Is Internet Explorer really really “retired”? Not quite…
Microsoft implemented another gate to keep people on most client versions of Windows 10 from running Internet Explorer 11 on Feb 14.
The news probably doesn’t come as a shock to many. Microsoft has been trying to move people off of the good old IE browser for years and it was officially retired last year.
On June 15, 2022, the Internet Explorer 11 desktop application ended support on certain versions of Windows 10, and now Microsoft is making it tough to even launch the nearly 30 year old application.
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On launch attempt, users will now be redirected to Edge.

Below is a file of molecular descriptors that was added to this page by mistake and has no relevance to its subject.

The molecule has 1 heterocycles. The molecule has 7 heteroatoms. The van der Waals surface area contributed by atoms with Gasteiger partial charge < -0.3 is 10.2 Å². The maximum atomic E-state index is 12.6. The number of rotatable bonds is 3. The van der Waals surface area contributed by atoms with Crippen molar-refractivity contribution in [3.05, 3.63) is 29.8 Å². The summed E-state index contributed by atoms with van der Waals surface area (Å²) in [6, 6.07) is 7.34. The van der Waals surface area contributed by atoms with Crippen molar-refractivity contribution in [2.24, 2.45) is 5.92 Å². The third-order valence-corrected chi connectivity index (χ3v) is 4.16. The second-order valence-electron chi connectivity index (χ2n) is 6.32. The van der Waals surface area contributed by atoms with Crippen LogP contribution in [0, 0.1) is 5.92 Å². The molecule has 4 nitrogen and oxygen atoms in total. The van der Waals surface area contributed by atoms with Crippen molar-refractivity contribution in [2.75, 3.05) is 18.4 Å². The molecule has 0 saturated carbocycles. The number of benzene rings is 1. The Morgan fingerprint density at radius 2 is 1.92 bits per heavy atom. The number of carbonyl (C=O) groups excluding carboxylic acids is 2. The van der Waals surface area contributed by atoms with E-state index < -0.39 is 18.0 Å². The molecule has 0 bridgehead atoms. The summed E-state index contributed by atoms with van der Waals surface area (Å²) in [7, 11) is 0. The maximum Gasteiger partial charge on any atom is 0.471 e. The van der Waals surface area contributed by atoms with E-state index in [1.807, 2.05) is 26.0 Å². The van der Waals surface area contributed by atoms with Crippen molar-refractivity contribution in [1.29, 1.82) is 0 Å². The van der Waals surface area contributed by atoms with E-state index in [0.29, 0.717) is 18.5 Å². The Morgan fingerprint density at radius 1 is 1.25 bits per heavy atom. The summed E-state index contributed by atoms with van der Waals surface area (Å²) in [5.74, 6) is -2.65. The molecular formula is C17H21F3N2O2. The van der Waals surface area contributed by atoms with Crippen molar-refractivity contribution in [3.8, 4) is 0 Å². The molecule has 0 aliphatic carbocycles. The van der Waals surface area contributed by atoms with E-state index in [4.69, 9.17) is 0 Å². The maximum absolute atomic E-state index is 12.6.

“For organizations with a dependency on legacy Internet Explorer-based sites and apps, sites will need to be configured to open in Microsoft Edge using Internet Explorer (IE) mode,” Microsoft said in a statement.
“Internet Explorer mode in Microsoft Edge enables backward compatibility and will be supported through at least 2029. Additionally, Microsoft will provide notice one year prior to the retirement of IE mode,” said Microsoft.
According to an article at The Verge, “The underlying technology that powers Internet Explorer, the MSHTML and Trident engine will continue to remain in support, though. Microsoft has moved to its Chromium-powered Edge browser as the default in Windows 11, but the MSHTML engine is still part of Windows 11. It exists to power IE mode in Microsoft Edge, and Microsoft says it will support IE mode in Edge through at least 2029.”
For those still trying to run IE you can find workarounds to force it into submission, but we’re not really recommending it.